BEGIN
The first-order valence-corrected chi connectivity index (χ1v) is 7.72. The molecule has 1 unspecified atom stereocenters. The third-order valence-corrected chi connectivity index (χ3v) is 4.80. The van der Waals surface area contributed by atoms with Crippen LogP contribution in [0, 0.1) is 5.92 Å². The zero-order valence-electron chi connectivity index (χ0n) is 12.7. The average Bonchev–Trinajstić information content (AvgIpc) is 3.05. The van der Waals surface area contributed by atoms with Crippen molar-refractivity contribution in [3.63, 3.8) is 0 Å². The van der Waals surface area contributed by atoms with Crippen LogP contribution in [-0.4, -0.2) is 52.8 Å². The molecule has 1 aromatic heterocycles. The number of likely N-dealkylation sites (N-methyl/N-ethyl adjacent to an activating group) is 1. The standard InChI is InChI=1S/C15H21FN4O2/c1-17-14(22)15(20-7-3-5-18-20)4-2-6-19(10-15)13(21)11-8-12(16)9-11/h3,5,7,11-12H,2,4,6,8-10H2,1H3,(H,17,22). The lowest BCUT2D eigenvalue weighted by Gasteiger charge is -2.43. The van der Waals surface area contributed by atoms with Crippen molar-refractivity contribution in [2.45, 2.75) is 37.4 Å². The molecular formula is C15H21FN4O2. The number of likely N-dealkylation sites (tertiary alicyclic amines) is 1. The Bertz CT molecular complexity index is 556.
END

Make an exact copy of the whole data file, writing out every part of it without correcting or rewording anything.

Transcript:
The first-order valence-corrected chi connectivity index (χ1v) is 7.72. The molecule has 1 unspecified atom stereocenters. The third-order valence-corrected chi connectivity index (χ3v) is 4.80. The van der Waals surface area contributed by atoms with Crippen LogP contribution in [0, 0.1) is 5.92 Å². The zero-order valence-electron chi connectivity index (χ0n) is 12.7. The average Bonchev–Trinajstić information content (AvgIpc) is 3.05. The van der Waals surface area contributed by atoms with Crippen molar-refractivity contribution in [3.63, 3.8) is 0 Å². The van der Waals surface area contributed by atoms with Crippen LogP contribution in [-0.4, -0.2) is 52.8 Å². The molecule has 1 aromatic heterocycles. The number of likely N-dealkylation sites (N-methyl/N-ethyl adjacent to an activating group) is 1. The standard InChI is InChI=1S/C15H21FN4O2/c1-17-14(22)15(20-7-3-5-18-20)4-2-6-19(10-15)13(21)11-8-12(16)9-11/h3,5,7,11-12H,2,4,6,8-10H2,1H3,(H,17,22). The lowest BCUT2D eigenvalue weighted by Gasteiger charge is -2.43. The van der Waals surface area contributed by atoms with Crippen molar-refractivity contribution in [2.45, 2.75) is 37.4 Å². The molecular formula is C15H21FN4O2. The number of likely N-dealkylation sites (tertiary alicyclic amines) is 1. The Bertz CT molecular complexity index is 556.